In reading about the film there is a lot of controversy about how accurate it is about that massacre. I'm in no position to judge, but I did find the director, Rachid Bouchareb, takes a stand of simple outrage that obfuscates the storytelling. In the early going, the action hurdles forward so many years that it's tough to keep track of how we should be feeling. Bouchareb seems to be saying, "Just hate the French, that's the simple thing to do."
The three brother take different paths--Said (Jamel Debouzze), is a bantam-sized hustler, who only wants to make money. He takes his mother to Paris and works as a low-level pimp before moving up to being a manager of boxers. Massaoud (Roschdy Zern), fights for France in the early Indochina War and is taken prisoner. He is released with a damaged eye, but tracks his family down to Paris. Also in Paris, but in jail for his revolutionary ideas, is the intellectual brother, Abdelkader (Sami Bouajila). When he is released he foments rebellion and is under the watchful eye of the police, personified by the dutiful Colonel Faivre (Bernard Blancan).
Bouchareb also directed the Oscar-nominated Days of Glory, which was a standard World War II movie, albeit with the novelty of it taking the point of view of Algerians fighting for their colonial masters. All three of the brothers were in that film as well. I don't know what it is about Bouchareb's style that appeals to the voters; perhaps it has a comforting, 1950s vibe that the older voters respond to. For no matter how incendiary or angry Bouchareb tries to make his film, it falls directly in the tried and true formats of similar films of the genre.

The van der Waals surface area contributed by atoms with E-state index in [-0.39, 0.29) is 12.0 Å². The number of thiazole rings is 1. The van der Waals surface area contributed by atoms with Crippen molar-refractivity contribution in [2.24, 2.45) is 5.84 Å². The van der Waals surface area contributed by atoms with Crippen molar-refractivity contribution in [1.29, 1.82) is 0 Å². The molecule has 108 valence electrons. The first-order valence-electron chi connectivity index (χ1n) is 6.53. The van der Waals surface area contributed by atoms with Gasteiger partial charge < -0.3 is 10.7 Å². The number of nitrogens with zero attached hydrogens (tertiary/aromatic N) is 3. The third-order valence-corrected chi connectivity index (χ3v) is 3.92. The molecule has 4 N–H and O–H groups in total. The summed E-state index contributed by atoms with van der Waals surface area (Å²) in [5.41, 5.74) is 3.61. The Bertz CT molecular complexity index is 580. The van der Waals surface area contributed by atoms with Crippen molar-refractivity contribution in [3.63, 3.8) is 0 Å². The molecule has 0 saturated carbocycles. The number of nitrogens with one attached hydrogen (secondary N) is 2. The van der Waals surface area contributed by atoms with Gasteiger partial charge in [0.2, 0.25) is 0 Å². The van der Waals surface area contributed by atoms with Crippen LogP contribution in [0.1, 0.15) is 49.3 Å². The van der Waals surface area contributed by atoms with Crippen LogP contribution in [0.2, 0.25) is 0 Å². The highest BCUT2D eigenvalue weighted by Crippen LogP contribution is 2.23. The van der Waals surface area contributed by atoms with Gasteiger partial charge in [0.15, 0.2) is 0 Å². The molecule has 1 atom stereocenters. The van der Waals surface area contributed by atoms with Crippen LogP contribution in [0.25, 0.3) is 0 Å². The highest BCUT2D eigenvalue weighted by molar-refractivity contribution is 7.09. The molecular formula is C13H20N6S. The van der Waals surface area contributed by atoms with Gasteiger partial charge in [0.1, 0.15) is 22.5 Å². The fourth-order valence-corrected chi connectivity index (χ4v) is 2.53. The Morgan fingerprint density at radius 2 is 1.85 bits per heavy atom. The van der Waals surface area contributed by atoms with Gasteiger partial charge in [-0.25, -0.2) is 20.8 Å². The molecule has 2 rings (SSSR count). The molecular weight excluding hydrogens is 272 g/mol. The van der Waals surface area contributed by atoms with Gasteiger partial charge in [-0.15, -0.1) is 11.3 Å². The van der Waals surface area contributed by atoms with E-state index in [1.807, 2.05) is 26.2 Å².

The three brothers are never fully realized as characters. Zerny, who has fore sworn killing and wants to get to know his wife and son better, comes closest. Bouajilay is portrayed as a man who has sold his soul to his cause, while Debouzze is the biggest puzzle. Perhaps his character is the simplest--make a buck. The brothers do display loyalty to each other, even when Debouzze angers the movement by having his fighter fight for the French championship, which is a no-no among revolutionary Algerians.